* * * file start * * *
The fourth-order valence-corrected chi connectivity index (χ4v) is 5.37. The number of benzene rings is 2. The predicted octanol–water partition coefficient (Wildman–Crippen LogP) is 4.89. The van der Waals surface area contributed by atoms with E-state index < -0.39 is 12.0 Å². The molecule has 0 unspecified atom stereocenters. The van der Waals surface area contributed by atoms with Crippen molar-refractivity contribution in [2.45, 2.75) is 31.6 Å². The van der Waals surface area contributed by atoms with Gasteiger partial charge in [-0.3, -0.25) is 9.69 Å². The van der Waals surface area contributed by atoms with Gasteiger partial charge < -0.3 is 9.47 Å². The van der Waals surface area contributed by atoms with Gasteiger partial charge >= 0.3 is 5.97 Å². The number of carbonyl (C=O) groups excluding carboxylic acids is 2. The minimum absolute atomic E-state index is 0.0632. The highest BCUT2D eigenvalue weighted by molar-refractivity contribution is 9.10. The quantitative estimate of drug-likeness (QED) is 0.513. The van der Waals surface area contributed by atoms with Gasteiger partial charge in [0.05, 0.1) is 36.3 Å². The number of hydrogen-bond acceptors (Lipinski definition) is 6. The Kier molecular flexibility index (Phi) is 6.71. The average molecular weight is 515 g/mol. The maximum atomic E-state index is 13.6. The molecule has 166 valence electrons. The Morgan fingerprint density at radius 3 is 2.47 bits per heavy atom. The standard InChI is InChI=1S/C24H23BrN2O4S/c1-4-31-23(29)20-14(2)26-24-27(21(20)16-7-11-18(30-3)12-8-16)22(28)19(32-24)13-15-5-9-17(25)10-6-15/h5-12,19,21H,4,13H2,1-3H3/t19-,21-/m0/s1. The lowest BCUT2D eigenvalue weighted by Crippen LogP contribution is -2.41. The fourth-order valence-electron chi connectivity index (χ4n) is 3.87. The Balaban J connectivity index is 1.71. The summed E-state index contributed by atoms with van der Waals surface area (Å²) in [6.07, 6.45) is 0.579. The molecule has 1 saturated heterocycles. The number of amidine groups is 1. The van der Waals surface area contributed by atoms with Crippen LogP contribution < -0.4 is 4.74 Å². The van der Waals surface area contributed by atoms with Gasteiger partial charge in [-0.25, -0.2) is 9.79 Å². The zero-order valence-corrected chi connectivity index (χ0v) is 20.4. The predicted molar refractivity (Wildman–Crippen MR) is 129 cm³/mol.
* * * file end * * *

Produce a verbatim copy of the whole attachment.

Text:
The fourth-order valence-corrected chi connectivity index (χ4v) is 5.37. The number of benzene rings is 2. The predicted octanol–water partition coefficient (Wildman–Crippen LogP) is 4.89. The van der Waals surface area contributed by atoms with E-state index < -0.39 is 12.0 Å². The molecule has 0 unspecified atom stereocenters. The van der Waals surface area contributed by atoms with Crippen molar-refractivity contribution in [2.45, 2.75) is 31.6 Å². The van der Waals surface area contributed by atoms with Gasteiger partial charge in [-0.3, -0.25) is 9.69 Å². The van der Waals surface area contributed by atoms with Gasteiger partial charge < -0.3 is 9.47 Å². The van der Waals surface area contributed by atoms with Gasteiger partial charge >= 0.3 is 5.97 Å². The number of carbonyl (C=O) groups excluding carboxylic acids is 2. The minimum absolute atomic E-state index is 0.0632. The highest BCUT2D eigenvalue weighted by molar-refractivity contribution is 9.10. The quantitative estimate of drug-likeness (QED) is 0.513. The van der Waals surface area contributed by atoms with Gasteiger partial charge in [0.05, 0.1) is 36.3 Å². The number of hydrogen-bond acceptors (Lipinski definition) is 6. The Kier molecular flexibility index (Phi) is 6.71. The average molecular weight is 515 g/mol. The maximum atomic E-state index is 13.6. The molecule has 166 valence electrons. The Morgan fingerprint density at radius 3 is 2.47 bits per heavy atom. The standard InChI is InChI=1S/C24H23BrN2O4S/c1-4-31-23(29)20-14(2)26-24-27(21(20)16-7-11-18(30-3)12-8-16)22(28)19(32-24)13-15-5-9-17(25)10-6-15/h5-12,19,21H,4,13H2,1-3H3/t19-,21-/m0/s1. The lowest BCUT2D eigenvalue weighted by Crippen LogP contribution is -2.41. The fourth-order valence-electron chi connectivity index (χ4n) is 3.87. The Balaban J connectivity index is 1.71. The summed E-state index contributed by atoms with van der Waals surface area (Å²) in [6.07, 6.45) is 0.579. The molecule has 1 saturated heterocycles. The number of amidine groups is 1. The van der Waals surface area contributed by atoms with Crippen LogP contribution < -0.4 is 4.74 Å². The van der Waals surface area contributed by atoms with Gasteiger partial charge in [-0.25, -0.2) is 9.79 Å². The zero-order valence-corrected chi connectivity index (χ0v) is 20.4. The predicted molar refractivity (Wildman–Crippen MR) is 129 cm³/mol.